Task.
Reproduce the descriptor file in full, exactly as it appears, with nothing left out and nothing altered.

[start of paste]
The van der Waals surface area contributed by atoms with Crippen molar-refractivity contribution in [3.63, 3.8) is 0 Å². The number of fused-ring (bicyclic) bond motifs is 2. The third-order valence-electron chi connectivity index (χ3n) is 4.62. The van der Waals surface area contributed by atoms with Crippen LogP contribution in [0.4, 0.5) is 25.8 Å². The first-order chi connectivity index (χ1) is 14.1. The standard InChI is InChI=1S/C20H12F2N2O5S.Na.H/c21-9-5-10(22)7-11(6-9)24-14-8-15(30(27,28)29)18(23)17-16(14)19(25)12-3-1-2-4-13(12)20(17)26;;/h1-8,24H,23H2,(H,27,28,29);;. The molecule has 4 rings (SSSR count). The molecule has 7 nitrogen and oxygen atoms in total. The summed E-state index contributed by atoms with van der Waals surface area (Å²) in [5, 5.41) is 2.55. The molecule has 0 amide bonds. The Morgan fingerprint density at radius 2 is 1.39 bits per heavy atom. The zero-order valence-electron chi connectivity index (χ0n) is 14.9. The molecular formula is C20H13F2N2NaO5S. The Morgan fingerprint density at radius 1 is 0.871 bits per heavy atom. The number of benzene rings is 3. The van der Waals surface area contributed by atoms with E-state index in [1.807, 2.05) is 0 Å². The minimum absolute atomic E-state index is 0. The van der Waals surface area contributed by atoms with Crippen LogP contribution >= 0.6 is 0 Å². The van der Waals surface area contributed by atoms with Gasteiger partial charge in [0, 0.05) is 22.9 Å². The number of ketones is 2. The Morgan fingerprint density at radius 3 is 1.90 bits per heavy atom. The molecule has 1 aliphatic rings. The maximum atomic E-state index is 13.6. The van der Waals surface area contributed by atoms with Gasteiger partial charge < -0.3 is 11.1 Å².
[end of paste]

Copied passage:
The van der Waals surface area contributed by atoms with Crippen molar-refractivity contribution in [3.63, 3.8) is 0 Å². The number of fused-ring (bicyclic) bond motifs is 2. The third-order valence-electron chi connectivity index (χ3n) is 4.62. The van der Waals surface area contributed by atoms with Crippen LogP contribution in [0.4, 0.5) is 25.8 Å². The first-order chi connectivity index (χ1) is 14.1. The standard InChI is InChI=1S/C20H12F2N2O5S.Na.H/c21-9-5-10(22)7-11(6-9)24-14-8-15(30(27,28)29)18(23)17-16(14)19(25)12-3-1-2-4-13(12)20(17)26;;/h1-8,24H,23H2,(H,27,28,29);;. The molecule has 4 rings (SSSR count). The molecule has 7 nitrogen and oxygen atoms in total. The summed E-state index contributed by atoms with van der Waals surface area (Å²) in [5, 5.41) is 2.55. The molecule has 0 amide bonds. The Morgan fingerprint density at radius 2 is 1.39 bits per heavy atom. The zero-order valence-electron chi connectivity index (χ0n) is 14.9. The molecular formula is C20H13F2N2NaO5S. The Morgan fingerprint density at radius 1 is 0.871 bits per heavy atom. The number of benzene rings is 3. The van der Waals surface area contributed by atoms with E-state index in [1.807, 2.05) is 0 Å². The minimum absolute atomic E-state index is 0. The van der Waals surface area contributed by atoms with Crippen LogP contribution >= 0.6 is 0 Å². The van der Waals surface area contributed by atoms with Gasteiger partial charge in [0, 0.05) is 22.9 Å². The number of ketones is 2. The Morgan fingerprint density at radius 3 is 1.90 bits per heavy atom. The molecule has 1 aliphatic rings. The maximum atomic E-state index is 13.6. The van der Waals surface area contributed by atoms with Gasteiger partial charge < -0.3 is 11.1 Å².